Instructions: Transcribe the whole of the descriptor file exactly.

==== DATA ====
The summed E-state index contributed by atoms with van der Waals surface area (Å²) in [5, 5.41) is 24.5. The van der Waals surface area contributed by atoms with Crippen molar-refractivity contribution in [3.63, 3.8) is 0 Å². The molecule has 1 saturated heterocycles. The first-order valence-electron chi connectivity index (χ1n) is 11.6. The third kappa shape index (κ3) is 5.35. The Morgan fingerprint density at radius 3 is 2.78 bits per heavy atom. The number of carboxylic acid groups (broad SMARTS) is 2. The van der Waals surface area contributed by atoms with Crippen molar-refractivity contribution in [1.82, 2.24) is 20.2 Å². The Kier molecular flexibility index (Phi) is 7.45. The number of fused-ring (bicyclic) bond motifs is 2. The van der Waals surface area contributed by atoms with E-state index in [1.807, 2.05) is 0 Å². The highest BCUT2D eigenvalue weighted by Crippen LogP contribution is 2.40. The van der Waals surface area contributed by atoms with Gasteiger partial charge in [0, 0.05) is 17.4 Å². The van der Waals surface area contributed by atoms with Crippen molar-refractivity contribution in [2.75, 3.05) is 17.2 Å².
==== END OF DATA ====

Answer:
The summed E-state index contributed by atoms with van der Waals surface area (Å²) in [5, 5.41) is 24.5. The van der Waals surface area contributed by atoms with Crippen molar-refractivity contribution in [3.63, 3.8) is 0 Å². The molecule has 1 saturated heterocycles. The first-order valence-electron chi connectivity index (χ1n) is 11.6. The third kappa shape index (κ3) is 5.35. The Morgan fingerprint density at radius 3 is 2.78 bits per heavy atom. The number of carboxylic acid groups (broad SMARTS) is 2. The van der Waals surface area contributed by atoms with Crippen molar-refractivity contribution in [1.82, 2.24) is 20.2 Å². The Kier molecular flexibility index (Phi) is 7.45. The number of fused-ring (bicyclic) bond motifs is 2. The van der Waals surface area contributed by atoms with E-state index in [1.807, 2.05) is 0 Å². The highest BCUT2D eigenvalue weighted by Crippen LogP contribution is 2.40. The van der Waals surface area contributed by atoms with Gasteiger partial charge in [0, 0.05) is 17.4 Å². The van der Waals surface area contributed by atoms with Crippen molar-refractivity contribution in [2.75, 3.05) is 17.2 Å².